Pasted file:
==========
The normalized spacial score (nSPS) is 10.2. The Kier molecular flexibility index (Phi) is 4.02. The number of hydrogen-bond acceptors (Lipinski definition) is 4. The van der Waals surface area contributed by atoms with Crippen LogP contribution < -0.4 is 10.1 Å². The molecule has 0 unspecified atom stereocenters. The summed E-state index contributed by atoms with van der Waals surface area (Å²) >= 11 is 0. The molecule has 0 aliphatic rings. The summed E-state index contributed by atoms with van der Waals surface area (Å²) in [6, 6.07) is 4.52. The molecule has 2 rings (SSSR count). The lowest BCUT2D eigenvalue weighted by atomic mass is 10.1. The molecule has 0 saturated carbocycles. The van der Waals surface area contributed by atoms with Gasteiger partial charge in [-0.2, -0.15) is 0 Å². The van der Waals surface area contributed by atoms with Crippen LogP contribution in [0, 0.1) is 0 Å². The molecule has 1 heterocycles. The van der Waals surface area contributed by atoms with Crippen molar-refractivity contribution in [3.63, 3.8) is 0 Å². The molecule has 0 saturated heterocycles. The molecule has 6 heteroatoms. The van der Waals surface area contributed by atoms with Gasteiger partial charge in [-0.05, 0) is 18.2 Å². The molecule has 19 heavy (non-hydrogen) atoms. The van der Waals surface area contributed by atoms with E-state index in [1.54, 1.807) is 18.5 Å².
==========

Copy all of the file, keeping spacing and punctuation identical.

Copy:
The normalized spacial score (nSPS) is 10.2. The Kier molecular flexibility index (Phi) is 4.02. The number of hydrogen-bond acceptors (Lipinski definition) is 4. The van der Waals surface area contributed by atoms with Crippen LogP contribution < -0.4 is 10.1 Å². The molecule has 0 unspecified atom stereocenters. The summed E-state index contributed by atoms with van der Waals surface area (Å²) >= 11 is 0. The molecule has 0 aliphatic rings. The summed E-state index contributed by atoms with van der Waals surface area (Å²) in [6, 6.07) is 4.52. The molecule has 2 rings (SSSR count). The lowest BCUT2D eigenvalue weighted by atomic mass is 10.1. The molecule has 0 saturated carbocycles. The van der Waals surface area contributed by atoms with Gasteiger partial charge in [-0.2, -0.15) is 0 Å². The van der Waals surface area contributed by atoms with Crippen LogP contribution in [0, 0.1) is 0 Å². The molecule has 1 heterocycles. The van der Waals surface area contributed by atoms with Crippen molar-refractivity contribution in [3.63, 3.8) is 0 Å². The molecule has 0 saturated heterocycles. The molecule has 6 heteroatoms. The van der Waals surface area contributed by atoms with Gasteiger partial charge in [-0.05, 0) is 18.2 Å². The molecule has 19 heavy (non-hydrogen) atoms. The van der Waals surface area contributed by atoms with E-state index in [1.54, 1.807) is 18.5 Å².